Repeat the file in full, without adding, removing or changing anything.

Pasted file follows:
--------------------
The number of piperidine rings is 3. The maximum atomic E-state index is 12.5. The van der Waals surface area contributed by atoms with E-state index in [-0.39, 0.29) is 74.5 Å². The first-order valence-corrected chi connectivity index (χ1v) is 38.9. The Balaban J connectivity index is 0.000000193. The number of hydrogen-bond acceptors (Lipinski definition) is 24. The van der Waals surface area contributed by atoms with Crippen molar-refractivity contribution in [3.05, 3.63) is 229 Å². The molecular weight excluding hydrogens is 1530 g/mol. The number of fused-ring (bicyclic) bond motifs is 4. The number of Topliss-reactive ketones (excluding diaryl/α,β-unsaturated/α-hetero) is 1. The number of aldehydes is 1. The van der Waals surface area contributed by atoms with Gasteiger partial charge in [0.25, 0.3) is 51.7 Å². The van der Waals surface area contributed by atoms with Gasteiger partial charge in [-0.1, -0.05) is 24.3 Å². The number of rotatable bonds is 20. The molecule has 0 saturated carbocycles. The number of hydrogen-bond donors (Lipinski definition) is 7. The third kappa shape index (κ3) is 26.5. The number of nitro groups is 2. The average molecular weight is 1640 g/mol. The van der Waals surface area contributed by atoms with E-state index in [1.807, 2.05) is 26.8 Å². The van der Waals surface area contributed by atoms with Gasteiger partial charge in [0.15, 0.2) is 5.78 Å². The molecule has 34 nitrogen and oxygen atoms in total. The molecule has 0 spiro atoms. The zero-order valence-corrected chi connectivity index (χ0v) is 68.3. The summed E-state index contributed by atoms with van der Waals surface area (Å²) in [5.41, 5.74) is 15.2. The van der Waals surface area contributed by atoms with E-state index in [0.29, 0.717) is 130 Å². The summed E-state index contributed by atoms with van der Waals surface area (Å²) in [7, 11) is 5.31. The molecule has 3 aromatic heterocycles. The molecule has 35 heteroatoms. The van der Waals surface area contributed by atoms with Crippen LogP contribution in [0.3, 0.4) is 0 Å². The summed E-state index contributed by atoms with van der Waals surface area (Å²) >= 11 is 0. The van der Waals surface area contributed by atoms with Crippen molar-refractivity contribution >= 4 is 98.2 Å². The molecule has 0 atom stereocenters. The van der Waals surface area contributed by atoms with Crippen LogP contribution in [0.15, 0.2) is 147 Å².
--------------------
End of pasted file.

The number of piperidine rings is 3. The maximum atomic E-state index is 12.5. The van der Waals surface area contributed by atoms with E-state index in [-0.39, 0.29) is 74.5 Å². The first-order valence-corrected chi connectivity index (χ1v) is 38.9. The Balaban J connectivity index is 0.000000193. The number of hydrogen-bond acceptors (Lipinski definition) is 24. The van der Waals surface area contributed by atoms with Crippen molar-refractivity contribution in [3.05, 3.63) is 229 Å². The molecular weight excluding hydrogens is 1530 g/mol. The number of fused-ring (bicyclic) bond motifs is 4. The number of Topliss-reactive ketones (excluding diaryl/α,β-unsaturated/α-hetero) is 1. The number of aldehydes is 1. The van der Waals surface area contributed by atoms with Gasteiger partial charge in [0.25, 0.3) is 51.7 Å². The van der Waals surface area contributed by atoms with Gasteiger partial charge in [-0.1, -0.05) is 24.3 Å². The number of rotatable bonds is 20. The molecule has 0 saturated carbocycles. The number of hydrogen-bond donors (Lipinski definition) is 7. The third kappa shape index (κ3) is 26.5. The number of nitro groups is 2. The average molecular weight is 1640 g/mol. The van der Waals surface area contributed by atoms with E-state index in [1.807, 2.05) is 26.8 Å². The van der Waals surface area contributed by atoms with Gasteiger partial charge in [0.15, 0.2) is 5.78 Å². The molecule has 34 nitrogen and oxygen atoms in total. The molecule has 0 spiro atoms. The zero-order valence-corrected chi connectivity index (χ0v) is 68.3. The summed E-state index contributed by atoms with van der Waals surface area (Å²) in [5.41, 5.74) is 15.2. The van der Waals surface area contributed by atoms with E-state index in [0.29, 0.717) is 130 Å². The summed E-state index contributed by atoms with van der Waals surface area (Å²) in [7, 11) is 5.31. The molecule has 3 aromatic heterocycles. The molecule has 35 heteroatoms. The van der Waals surface area contributed by atoms with Crippen LogP contribution in [0.3, 0.4) is 0 Å². The summed E-state index contributed by atoms with van der Waals surface area (Å²) >= 11 is 0. The van der Waals surface area contributed by atoms with Crippen molar-refractivity contribution >= 4 is 98.2 Å². The molecule has 0 atom stereocenters. The van der Waals surface area contributed by atoms with Crippen LogP contribution in [0.15, 0.2) is 147 Å².